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Study On NJ Property Tax Burden Pits Summit Vs. Greenwich

The loss of personal investment potential due to NJ's high property taxes is cited in the RegentAtlantic study.

What $1.2 million buys in Greenwich, CT: A 4-bedroom, 3.5 bath house at 30 Caroline Pl. Photo: Zillow
What $1.2 million buys in Greenwich, CT: A 4-bedroom, 3.5 bath house at 30 Caroline Pl. Photo: Zillow
An example of just how New Jersey's property taxes rates can affect personal wealth uses a hypothetical example of a couple weighing the cost of living in Summit, NJ vs. Greenwich, CT, which are similar commuting distances from Wall Street.

In the study by wealth management firm RegentAtlantic, referenced this weekend in Your Money column in The New York Times, a hedge fund manager who chooses to buy a $1 million home will pay a property tax rate of 3.8 percent to live in Summit vs. 1.01 percent to live in Greenwich. In dollars, that's a $38,000 tax payment vs. a $10,000 payment.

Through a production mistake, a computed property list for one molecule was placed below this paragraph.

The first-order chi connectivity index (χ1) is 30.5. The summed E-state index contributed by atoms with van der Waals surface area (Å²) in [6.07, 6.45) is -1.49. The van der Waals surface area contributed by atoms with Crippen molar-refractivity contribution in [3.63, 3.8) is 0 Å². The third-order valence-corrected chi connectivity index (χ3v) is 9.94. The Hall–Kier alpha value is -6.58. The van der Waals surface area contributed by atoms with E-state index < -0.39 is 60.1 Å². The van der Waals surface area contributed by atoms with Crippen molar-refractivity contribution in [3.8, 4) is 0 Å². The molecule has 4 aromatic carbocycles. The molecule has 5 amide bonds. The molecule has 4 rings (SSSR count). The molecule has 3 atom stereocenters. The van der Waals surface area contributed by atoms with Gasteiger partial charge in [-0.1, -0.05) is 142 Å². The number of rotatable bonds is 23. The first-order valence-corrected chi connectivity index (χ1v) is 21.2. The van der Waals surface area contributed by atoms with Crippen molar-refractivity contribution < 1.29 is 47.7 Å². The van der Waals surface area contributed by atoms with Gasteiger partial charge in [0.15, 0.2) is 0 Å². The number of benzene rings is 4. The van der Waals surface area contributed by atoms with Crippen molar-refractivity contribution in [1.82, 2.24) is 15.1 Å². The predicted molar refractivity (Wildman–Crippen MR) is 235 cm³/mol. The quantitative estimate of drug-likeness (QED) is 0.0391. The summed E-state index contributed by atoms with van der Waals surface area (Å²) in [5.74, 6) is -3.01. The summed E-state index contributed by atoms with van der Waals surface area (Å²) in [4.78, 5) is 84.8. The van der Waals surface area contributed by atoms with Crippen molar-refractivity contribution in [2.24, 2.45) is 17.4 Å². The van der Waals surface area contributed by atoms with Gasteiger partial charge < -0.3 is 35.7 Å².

"If this couple moves to Connecticut, lives there for 30 years, and invests their property tax savings at a net return of 8.5% a year, they will have an additional ~$3.8 million at the end of that 30-year period," states the report. 

Click here to access the RegentAtlantic study on how taxation may affect migration to New Jersey called "Exodus on the Parkway: Are Taxes Driving Wealthy Residents out of New Jersey? The Impact that Incentives and Taxes Have on Choice of Domicile." 



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